The fragmented nature of the legal system provides obstacles for effective policy change: for example, since RWAs can only make decisions aimed at water-related interests, they cannot reduce drainage in peatlands to reduce CO2 emissions for the reason of mitigating climate change (Van Gils & Groothuijse, 2021). Even if the legal system does not directly provide such obstacles, its fragmentation could still pose obstacles related to the governance of subsidence, such as a lack of procedural and substantive coordination of policies.
Improving the legal framework
What is needed are legal mechanisms or the strengthening thereof that enable effective policy change within the fragmented legal system. Such strategies should not, or not mainly, be aimed at reducing the fragmentation of the legal framework as such. The sectoral division of responsibilities is an integral part of the Dutch legal and constitutional system. Furthermore, different policy domains will always require different policies and these conflicting interests cannot be resolved by institutional changes alone. Possible legal mechanisms that might effectuate policy change are the establishment of a goal regarding the reduction of soil subsidence or CO2 from peatlands, either in national or provincial legislation or as an environmental value and changing sectoral environmental legislation so that it requires that soil subsidence and its impacts are taken into account in all relevant public decisions, especially spatial planning.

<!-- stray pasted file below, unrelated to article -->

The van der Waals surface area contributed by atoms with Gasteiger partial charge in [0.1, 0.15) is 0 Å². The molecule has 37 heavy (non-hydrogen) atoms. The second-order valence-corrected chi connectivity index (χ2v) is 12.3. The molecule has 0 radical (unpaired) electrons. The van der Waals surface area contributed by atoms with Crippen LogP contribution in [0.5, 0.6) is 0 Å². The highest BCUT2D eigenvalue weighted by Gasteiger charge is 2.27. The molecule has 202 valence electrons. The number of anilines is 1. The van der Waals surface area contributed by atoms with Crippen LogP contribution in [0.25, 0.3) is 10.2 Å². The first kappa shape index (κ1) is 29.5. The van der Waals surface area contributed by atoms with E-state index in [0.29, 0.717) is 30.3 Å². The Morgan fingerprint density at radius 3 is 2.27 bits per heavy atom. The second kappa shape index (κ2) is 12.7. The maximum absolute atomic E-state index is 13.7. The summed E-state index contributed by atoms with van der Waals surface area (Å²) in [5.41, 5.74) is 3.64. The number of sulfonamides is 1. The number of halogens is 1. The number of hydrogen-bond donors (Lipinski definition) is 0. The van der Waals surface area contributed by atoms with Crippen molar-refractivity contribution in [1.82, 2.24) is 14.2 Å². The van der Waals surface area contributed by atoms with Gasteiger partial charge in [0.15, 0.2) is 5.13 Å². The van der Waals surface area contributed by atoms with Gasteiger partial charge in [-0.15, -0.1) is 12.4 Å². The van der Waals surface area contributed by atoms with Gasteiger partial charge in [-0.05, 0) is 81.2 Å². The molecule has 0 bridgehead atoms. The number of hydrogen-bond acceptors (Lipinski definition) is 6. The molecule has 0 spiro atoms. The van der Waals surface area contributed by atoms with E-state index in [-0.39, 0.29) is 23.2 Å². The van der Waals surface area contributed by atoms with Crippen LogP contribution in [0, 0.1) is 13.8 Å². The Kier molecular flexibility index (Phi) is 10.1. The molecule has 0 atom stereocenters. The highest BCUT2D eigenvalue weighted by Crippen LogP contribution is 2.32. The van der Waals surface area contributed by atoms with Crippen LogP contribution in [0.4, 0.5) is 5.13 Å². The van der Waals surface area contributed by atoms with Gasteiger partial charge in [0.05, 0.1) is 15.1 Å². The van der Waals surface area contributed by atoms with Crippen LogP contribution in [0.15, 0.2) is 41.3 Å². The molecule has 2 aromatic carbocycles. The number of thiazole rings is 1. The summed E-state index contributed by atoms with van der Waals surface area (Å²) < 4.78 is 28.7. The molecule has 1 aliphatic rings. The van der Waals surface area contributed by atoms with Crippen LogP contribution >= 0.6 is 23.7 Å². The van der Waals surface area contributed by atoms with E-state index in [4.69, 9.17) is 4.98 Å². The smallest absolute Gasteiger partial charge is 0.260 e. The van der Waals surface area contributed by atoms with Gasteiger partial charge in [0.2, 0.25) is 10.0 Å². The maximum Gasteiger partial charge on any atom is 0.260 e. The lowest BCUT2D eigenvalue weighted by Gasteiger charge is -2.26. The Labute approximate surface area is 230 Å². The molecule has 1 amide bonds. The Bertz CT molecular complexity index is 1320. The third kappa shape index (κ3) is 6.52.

van Gils, M., Stouthamer, E., & Groothuijse, F. (2020). Towards a legal strategy fitting today’s challenge of reducing impacts of subsidence in the Netherlands. Proceedings of the International Association of Hydrological Sciences, 382, 825-829. https://doi.org/10.5194/piahs-382-825-2020
van Gils, M., Groothuijse, F., van Rijswick, H., & Stouthamer, E. (2021). Bodemdaling in Nederlandse veengebieden: Knelpunten voor solide beleid en besluitvorming. Milieu en Recht, 2021/49, 112-120. https://www.recht.nl/vakliteratuur/milieurecht/artikel/502740/bodemdaling-in-nederlandse-veengebieden-knelpunten-voor-solide-beleid-en-besluitvorming
Van Gils, M. & Groothuijse, F. (2021). Juridisch instrumentarium voor de reductie van CO2-emissie uit veengebieden: gefundeerd op slappe bodem? Tijdschrift voor Bouwrecht (TBR) 2021/115, p. 928.
Van Gils, M. (2021). Bodemdaling in stad en ommeland: gevolgen, verantwoordelijkheid en aansprakelijkheid. Milieu en Recht, 2021/49, 341-343.
Van Gils, M.M.W., & Groothuijse, F.A.G. (2022). De juridische (on)mogelijkheden voor het verminderen van broeikasgasemissies uit veen. H2O Waternetwerk, 24 augustus 2022. https://www.h2owaternetwerk.nl/vakartikelen/de-juridische-on-mogelijkheden-voor-het-verminderen-van-broeikasgasemissies-uit-veen
Van Gils, M. & Groothuijse, F. (2021). Annotation to the decision of the Administrative Jurisdiction Division of the Council of State on the extent that the reduction of CO2 emissions from peat soils, partly in view of the Paris Climate Agreement, included in the determination of a water level decision by the regional water authority, ABRvS 15 September 2021, case number ECLI:NL:RVS:2021:2077, Administratiefrechtelijke beslissingen 2021/319.